I have tweaked it a bit from her original recipe, but let me tell ya, I make this salad for every guest that comes to our home....AND?  They love it.  I think love may not be a strong enough word.  People are shocked to be eating Swiss Chard. Most of them have never had Swiss Chard and instantly fall in love with the texture and flavor.  It's hardier than a regular green salad.

I believe what makes this salad so beloved is its simplicity.  The combination of lemon, bread crumbs (Panko in the picture above) and olive oil riles up their taste buds.  The balanced dressing makes you notice how perfect a salad can with a few ingredients.

Everything we make doesn't have to be fancy to be good.


I find Swiss Chard year round where I live.  This particle variety is called Rainbow Swiss Chard.  The stems are different colors.  I personally don't include the stems in the salad. I use a small pairing knife and trim the stem out of each leaf.  I find the stem to be tough.

I toast the Panko crumbs in a dry cast iron skillet over medium high heat.  They turn a nice golden brown. I have also used croutons that I make up ahead of time from old bread.  I crush them in a bag and toast them like the Panko crumbs.  If you are gluten free either omit the bread crumbs all together or use a gluten free variety.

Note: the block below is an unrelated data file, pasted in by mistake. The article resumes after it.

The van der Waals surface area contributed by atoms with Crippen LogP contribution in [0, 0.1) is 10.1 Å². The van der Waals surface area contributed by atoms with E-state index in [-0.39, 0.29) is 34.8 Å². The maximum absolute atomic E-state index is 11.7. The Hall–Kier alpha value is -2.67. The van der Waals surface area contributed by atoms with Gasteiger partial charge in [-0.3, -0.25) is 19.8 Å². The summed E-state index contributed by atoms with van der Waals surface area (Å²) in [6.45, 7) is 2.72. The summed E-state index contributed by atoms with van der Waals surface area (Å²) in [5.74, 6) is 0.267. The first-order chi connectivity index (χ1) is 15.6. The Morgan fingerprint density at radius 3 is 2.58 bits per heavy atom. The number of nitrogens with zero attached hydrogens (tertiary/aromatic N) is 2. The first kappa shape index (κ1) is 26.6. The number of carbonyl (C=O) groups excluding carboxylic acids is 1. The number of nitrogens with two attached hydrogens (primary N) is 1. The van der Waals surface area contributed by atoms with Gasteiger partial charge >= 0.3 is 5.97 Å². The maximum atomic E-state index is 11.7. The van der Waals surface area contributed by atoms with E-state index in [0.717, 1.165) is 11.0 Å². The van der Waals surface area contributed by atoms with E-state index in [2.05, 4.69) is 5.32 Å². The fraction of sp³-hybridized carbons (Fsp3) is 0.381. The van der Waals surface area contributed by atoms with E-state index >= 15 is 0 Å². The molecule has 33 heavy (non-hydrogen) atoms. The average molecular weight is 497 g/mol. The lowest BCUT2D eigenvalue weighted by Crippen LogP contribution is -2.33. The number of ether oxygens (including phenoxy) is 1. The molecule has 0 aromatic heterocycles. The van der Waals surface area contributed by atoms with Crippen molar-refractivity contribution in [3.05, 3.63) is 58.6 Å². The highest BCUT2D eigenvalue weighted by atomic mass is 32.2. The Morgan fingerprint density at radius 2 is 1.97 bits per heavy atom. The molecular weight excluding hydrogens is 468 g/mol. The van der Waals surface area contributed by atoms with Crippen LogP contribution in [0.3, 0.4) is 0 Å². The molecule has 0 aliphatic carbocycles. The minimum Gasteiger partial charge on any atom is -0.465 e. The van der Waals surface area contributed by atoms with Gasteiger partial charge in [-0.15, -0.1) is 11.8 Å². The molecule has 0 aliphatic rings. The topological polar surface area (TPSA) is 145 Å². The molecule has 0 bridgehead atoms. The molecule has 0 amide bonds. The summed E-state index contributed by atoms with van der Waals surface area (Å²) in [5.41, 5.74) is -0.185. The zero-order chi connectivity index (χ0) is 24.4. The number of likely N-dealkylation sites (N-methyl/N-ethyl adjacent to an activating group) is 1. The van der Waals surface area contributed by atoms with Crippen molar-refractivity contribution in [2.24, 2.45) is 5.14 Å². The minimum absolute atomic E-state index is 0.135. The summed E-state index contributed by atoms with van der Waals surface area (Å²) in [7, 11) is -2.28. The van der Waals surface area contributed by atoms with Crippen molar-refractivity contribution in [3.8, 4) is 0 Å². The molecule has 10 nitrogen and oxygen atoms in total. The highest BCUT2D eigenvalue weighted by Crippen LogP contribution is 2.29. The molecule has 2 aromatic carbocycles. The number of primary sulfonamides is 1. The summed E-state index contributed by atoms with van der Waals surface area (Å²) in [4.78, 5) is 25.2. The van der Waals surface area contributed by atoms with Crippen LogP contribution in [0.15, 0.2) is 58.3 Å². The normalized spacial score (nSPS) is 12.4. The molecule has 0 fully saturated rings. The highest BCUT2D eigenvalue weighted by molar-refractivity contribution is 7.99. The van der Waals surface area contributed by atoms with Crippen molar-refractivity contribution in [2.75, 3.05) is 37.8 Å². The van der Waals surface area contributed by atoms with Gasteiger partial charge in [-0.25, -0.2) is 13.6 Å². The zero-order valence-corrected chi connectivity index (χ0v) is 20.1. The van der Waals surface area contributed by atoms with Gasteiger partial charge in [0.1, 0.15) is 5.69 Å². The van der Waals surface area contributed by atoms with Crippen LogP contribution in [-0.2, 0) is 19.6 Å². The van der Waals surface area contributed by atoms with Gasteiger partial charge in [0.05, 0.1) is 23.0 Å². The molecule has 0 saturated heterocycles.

If you use cheese, then I would recommend a nice strong Parmesan to finish this salad.   I also have friends that add bacon.  We don't add bacon because we don't eat it but if you do....then go for it.  


This salad stores in the refrigerator well.  I have heated it up the next day for a few seconds in the microwave with excellent results.  The bread crumbs/Panko crumbs get a little soggy but this does not bother me.


I live across the street from a beautiful bay along the Oregon Coast.  We often see bald eagles flying and nesting in the area.  On the day that I shot the pictures for this piece I turned and looked out the window to see a bald eagle fishing right in front of me.  I had no time to get a stronger lens so I used what I had.  I captured this image below.  I tell you, the excitement and thrill that pulsed through my veins to watch this spectacular bird in its natural habit and so close to my house...was incredible.


Swiss Chard Salad with Lemon

1 bunch of Swiss Chard, with the stems removed
1 lemon, juice only
1/4 cup olive oil,  add more as needed
1 cup of Parmesan cheese, shredded finely
1 cup of toasted bread crumbs or Panko crumbs
salt to taste
1/2 teaspoon garlic powder
1 tablespoon minced red onion
Bacon--optional and use what you like

1.  Slice the swiss chard leaves into bite size pieces.  In a bowl add all of the ingredients and toss.

2.  Taste the salad and adjust to your taste buds.  We like ours tart so I add more lemon usually.


Wednesday, December 2, 2015

Salsa Verde



It's the holiday season and we are so excited in my house.  The tree is up and the decorations are out.  This is our first year in the beach house and we are settling in and starting new traditions.